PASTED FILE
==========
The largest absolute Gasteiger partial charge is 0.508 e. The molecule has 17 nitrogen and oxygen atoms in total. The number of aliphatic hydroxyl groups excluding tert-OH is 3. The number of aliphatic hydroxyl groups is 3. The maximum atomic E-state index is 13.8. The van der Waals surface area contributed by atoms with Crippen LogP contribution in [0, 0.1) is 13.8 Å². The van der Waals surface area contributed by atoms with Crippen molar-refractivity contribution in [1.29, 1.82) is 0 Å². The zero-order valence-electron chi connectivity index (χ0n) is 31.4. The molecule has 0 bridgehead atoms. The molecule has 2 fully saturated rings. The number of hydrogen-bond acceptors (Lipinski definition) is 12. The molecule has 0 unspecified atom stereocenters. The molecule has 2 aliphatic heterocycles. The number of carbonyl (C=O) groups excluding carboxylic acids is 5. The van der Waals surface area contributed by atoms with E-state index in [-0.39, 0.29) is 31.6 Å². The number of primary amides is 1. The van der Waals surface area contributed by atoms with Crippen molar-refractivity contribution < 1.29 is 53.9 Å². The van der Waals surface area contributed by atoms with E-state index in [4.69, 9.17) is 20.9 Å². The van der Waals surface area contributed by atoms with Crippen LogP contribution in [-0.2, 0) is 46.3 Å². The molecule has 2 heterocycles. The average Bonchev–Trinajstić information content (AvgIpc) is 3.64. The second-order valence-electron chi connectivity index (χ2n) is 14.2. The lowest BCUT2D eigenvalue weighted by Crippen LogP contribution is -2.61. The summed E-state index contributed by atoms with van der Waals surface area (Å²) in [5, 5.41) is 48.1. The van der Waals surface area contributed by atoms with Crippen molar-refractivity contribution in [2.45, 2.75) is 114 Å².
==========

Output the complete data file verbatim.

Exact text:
The largest absolute Gasteiger partial charge is 0.508 e. The molecule has 17 nitrogen and oxygen atoms in total. The number of aliphatic hydroxyl groups excluding tert-OH is 3. The number of aliphatic hydroxyl groups is 3. The maximum atomic E-state index is 13.8. The van der Waals surface area contributed by atoms with Crippen LogP contribution in [0, 0.1) is 13.8 Å². The van der Waals surface area contributed by atoms with Crippen molar-refractivity contribution in [1.29, 1.82) is 0 Å². The zero-order valence-electron chi connectivity index (χ0n) is 31.4. The molecule has 0 bridgehead atoms. The molecule has 2 fully saturated rings. The number of hydrogen-bond acceptors (Lipinski definition) is 12. The molecule has 0 unspecified atom stereocenters. The molecule has 2 aliphatic heterocycles. The number of carbonyl (C=O) groups excluding carboxylic acids is 5. The van der Waals surface area contributed by atoms with E-state index in [-0.39, 0.29) is 31.6 Å². The number of primary amides is 1. The van der Waals surface area contributed by atoms with Crippen molar-refractivity contribution < 1.29 is 53.9 Å². The van der Waals surface area contributed by atoms with E-state index in [4.69, 9.17) is 20.9 Å². The van der Waals surface area contributed by atoms with Crippen LogP contribution in [-0.2, 0) is 46.3 Å². The molecule has 2 heterocycles. The average Bonchev–Trinajstić information content (AvgIpc) is 3.64. The second-order valence-electron chi connectivity index (χ2n) is 14.2. The lowest BCUT2D eigenvalue weighted by Crippen LogP contribution is -2.61. The summed E-state index contributed by atoms with van der Waals surface area (Å²) in [5, 5.41) is 48.1. The van der Waals surface area contributed by atoms with Crippen molar-refractivity contribution in [2.45, 2.75) is 114 Å².